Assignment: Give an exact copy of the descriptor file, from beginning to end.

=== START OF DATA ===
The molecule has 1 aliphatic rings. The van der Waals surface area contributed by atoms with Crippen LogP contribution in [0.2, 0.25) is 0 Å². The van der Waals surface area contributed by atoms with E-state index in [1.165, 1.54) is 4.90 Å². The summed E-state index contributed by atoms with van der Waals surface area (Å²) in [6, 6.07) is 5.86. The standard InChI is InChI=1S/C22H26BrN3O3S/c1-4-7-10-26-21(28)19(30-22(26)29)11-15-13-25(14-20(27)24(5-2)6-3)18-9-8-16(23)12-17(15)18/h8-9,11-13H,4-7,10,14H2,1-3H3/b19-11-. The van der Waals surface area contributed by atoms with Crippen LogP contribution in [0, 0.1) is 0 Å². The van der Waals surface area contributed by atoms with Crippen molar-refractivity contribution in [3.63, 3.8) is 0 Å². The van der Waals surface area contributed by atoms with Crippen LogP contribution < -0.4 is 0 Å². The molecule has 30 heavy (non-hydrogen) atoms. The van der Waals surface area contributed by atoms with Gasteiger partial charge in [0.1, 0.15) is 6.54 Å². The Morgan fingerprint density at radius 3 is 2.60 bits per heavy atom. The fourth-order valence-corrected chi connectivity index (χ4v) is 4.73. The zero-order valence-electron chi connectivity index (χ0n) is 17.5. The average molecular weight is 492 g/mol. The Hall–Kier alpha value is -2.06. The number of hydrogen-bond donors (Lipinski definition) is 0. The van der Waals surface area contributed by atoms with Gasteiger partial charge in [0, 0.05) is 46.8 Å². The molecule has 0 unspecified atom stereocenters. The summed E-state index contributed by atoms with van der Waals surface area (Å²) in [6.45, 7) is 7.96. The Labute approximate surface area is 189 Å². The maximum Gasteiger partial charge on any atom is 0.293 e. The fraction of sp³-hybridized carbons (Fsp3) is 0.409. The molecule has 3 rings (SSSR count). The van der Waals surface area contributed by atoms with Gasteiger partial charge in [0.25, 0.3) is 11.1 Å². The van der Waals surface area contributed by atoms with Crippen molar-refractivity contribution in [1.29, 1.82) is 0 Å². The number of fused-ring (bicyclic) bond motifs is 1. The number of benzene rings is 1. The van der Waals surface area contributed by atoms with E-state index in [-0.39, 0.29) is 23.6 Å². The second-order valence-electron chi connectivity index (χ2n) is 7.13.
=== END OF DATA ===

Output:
The molecule has 1 aliphatic rings. The van der Waals surface area contributed by atoms with Crippen LogP contribution in [0.2, 0.25) is 0 Å². The van der Waals surface area contributed by atoms with E-state index in [1.165, 1.54) is 4.90 Å². The summed E-state index contributed by atoms with van der Waals surface area (Å²) in [6, 6.07) is 5.86. The standard InChI is InChI=1S/C22H26BrN3O3S/c1-4-7-10-26-21(28)19(30-22(26)29)11-15-13-25(14-20(27)24(5-2)6-3)18-9-8-16(23)12-17(15)18/h8-9,11-13H,4-7,10,14H2,1-3H3/b19-11-. The van der Waals surface area contributed by atoms with Crippen LogP contribution in [0, 0.1) is 0 Å². The van der Waals surface area contributed by atoms with Crippen molar-refractivity contribution in [3.63, 3.8) is 0 Å². The van der Waals surface area contributed by atoms with Crippen LogP contribution < -0.4 is 0 Å². The molecule has 30 heavy (non-hydrogen) atoms. The van der Waals surface area contributed by atoms with Gasteiger partial charge in [0.1, 0.15) is 6.54 Å². The Morgan fingerprint density at radius 3 is 2.60 bits per heavy atom. The fourth-order valence-corrected chi connectivity index (χ4v) is 4.73. The zero-order valence-electron chi connectivity index (χ0n) is 17.5. The average molecular weight is 492 g/mol. The Hall–Kier alpha value is -2.06. The number of hydrogen-bond donors (Lipinski definition) is 0. The van der Waals surface area contributed by atoms with Gasteiger partial charge in [0, 0.05) is 46.8 Å². The molecule has 0 unspecified atom stereocenters. The summed E-state index contributed by atoms with van der Waals surface area (Å²) in [6.45, 7) is 7.96. The Labute approximate surface area is 189 Å². The maximum Gasteiger partial charge on any atom is 0.293 e. The fraction of sp³-hybridized carbons (Fsp3) is 0.409. The molecule has 3 rings (SSSR count). The van der Waals surface area contributed by atoms with Gasteiger partial charge in [0.25, 0.3) is 11.1 Å². The van der Waals surface area contributed by atoms with Crippen molar-refractivity contribution in [1.29, 1.82) is 0 Å². The number of fused-ring (bicyclic) bond motifs is 1. The number of benzene rings is 1. The van der Waals surface area contributed by atoms with E-state index in [-0.39, 0.29) is 23.6 Å². The second-order valence-electron chi connectivity index (χ2n) is 7.13.